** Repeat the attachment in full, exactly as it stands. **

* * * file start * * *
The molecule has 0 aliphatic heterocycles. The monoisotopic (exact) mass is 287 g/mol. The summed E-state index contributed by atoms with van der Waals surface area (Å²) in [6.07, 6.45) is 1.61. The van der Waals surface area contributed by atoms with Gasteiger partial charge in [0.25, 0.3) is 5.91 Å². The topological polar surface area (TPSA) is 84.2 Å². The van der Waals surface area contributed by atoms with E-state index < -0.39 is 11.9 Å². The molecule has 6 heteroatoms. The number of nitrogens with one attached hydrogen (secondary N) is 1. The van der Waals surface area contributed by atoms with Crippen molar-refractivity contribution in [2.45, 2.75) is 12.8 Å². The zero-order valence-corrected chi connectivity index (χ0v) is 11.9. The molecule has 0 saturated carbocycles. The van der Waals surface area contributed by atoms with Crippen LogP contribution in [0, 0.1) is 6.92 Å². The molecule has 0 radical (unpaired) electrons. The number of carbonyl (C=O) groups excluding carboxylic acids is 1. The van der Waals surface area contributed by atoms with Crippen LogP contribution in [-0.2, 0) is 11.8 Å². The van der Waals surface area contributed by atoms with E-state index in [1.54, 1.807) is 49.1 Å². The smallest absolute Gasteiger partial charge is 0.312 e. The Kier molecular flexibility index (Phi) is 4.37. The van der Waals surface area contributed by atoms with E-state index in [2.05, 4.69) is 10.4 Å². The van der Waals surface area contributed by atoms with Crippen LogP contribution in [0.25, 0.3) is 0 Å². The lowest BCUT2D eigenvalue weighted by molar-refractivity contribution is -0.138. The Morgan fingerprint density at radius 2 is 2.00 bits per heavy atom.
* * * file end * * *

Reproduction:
The molecule has 0 aliphatic heterocycles. The monoisotopic (exact) mass is 287 g/mol. The summed E-state index contributed by atoms with van der Waals surface area (Å²) in [6.07, 6.45) is 1.61. The van der Waals surface area contributed by atoms with Gasteiger partial charge in [0.25, 0.3) is 5.91 Å². The topological polar surface area (TPSA) is 84.2 Å². The van der Waals surface area contributed by atoms with E-state index < -0.39 is 11.9 Å². The molecule has 6 heteroatoms. The number of nitrogens with one attached hydrogen (secondary N) is 1. The van der Waals surface area contributed by atoms with Crippen molar-refractivity contribution in [2.45, 2.75) is 12.8 Å². The zero-order valence-corrected chi connectivity index (χ0v) is 11.9. The molecule has 0 saturated carbocycles. The van der Waals surface area contributed by atoms with Crippen LogP contribution in [0, 0.1) is 6.92 Å². The molecule has 0 radical (unpaired) electrons. The number of carbonyl (C=O) groups excluding carboxylic acids is 1. The van der Waals surface area contributed by atoms with Crippen LogP contribution in [-0.2, 0) is 11.8 Å². The van der Waals surface area contributed by atoms with E-state index in [1.54, 1.807) is 49.1 Å². The smallest absolute Gasteiger partial charge is 0.312 e. The Kier molecular flexibility index (Phi) is 4.37. The van der Waals surface area contributed by atoms with E-state index in [2.05, 4.69) is 10.4 Å². The van der Waals surface area contributed by atoms with Crippen LogP contribution in [0.25, 0.3) is 0 Å². The lowest BCUT2D eigenvalue weighted by molar-refractivity contribution is -0.138. The Morgan fingerprint density at radius 2 is 2.00 bits per heavy atom.